Most everyone realizes glassware is fragile and should be packaged carefully, but some folks don’t take the time to do it right. Unfortunately, many pieces of antique and collectible glass are damaged beyond repair due to these very avoidable mishaps. Whether you’re shipping an expensive piece of elegant glass to a customer or mailing your grandmother’s Depression glass serving dish to your cousin, the safest packing method is the box-in-a-box approach.
Start With Bubble Wrap
As with shipping pottery and porcelain, take care to wrap any particularly delicate or areas prone to break, like handles and bases, with bubble wrap secured with packing tape. Then, wrap the entire piece of glassware with another piece of bubble wrap and secure it with more tape. Wrap each glass piece individually in bubble wrap when shipping multiple pieces. This prevents breakage caused by glass items striking one another during shipment.
Use enough tape so the bubble wrap won't unravel and the item wont shift inside it, but avoid overzealous taping and creating a “mummy” that will be difficult for the recipient to cut open without damaging what’s inside.
Pack the Inner Box
Place the bubble-wrapped piece or pieces in a sturdy cardboard box that fits the size of the items being shipped with just a little room to spare. Then, surround the piece with packing material, such as foam peanuts, bubble wrap or plenty of crumpled paper. Use enough material, and pack it into all of the voids, so that the item does not move around in the box. Close the box and seal it with packing tape.
Pack the Outer Box
Find a second box that accommodates the inner box plus a few of inches of space all around. Line the bottom of the outer box with packing material. If you have a roll or large piece of bubble wrap, you can run the wrap up the sides as well. Place the inner box into the outer box and surround it with more packing material so that it won't shift inside the larger box but is not packed with pressure.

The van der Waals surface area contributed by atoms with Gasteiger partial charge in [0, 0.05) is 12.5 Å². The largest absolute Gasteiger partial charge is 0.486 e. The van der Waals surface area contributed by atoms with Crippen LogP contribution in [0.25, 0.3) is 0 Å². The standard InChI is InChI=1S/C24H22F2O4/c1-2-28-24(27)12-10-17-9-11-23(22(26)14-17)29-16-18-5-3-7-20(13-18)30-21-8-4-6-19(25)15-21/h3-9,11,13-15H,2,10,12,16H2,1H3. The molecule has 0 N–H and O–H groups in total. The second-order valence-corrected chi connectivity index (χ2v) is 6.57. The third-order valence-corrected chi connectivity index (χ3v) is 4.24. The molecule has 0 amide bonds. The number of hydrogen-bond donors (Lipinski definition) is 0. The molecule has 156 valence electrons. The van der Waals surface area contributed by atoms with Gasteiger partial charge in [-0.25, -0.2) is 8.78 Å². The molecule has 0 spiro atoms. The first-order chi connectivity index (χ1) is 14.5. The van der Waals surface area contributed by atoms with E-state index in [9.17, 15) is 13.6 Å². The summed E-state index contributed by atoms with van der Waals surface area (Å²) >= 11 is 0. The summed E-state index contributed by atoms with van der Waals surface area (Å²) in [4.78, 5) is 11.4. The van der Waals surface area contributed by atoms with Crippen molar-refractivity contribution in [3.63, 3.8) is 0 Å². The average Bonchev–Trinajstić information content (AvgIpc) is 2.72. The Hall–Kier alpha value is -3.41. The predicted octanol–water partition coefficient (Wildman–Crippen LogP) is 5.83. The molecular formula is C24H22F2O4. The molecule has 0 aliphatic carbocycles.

Place an invoice with a return address, a business card, or a “return to” note with your address within the larger box, as applicable. This serves as a backup in case the return address on the outside of the box becomes illegible as the package makes its way through the shipping process.
Seal the outer box securely with durable packing tape. Make sure the bottom edges of the box are taped as well as the top.
Label the Box
Label the box with the address, or affix a printed label, then tape over the writing or label with clear packing tape to make sure the print doesn’t run and become illegible. Don’t forget to include your return address on the outside of the box.
The box-in-a-box packing method is best for glass, especially when you’re shipping a particularly fragile item or more than one piece together. But in some cases, a very heavy piece of glass, such as a single Depression glass Colonial Block footed tumbler, can be shipped in a box by itself, provided you wrap the piece nicely in bubble wrap and use an oversized box to ensure that there are 6 to 8 inches of packing material between the item and each side of the box. Be sure to use enough packing material in the form of foam peanuts, additional bubble wrap, or plenty of crumpled paper to secure the item so it won’t jostle around at all during shipment.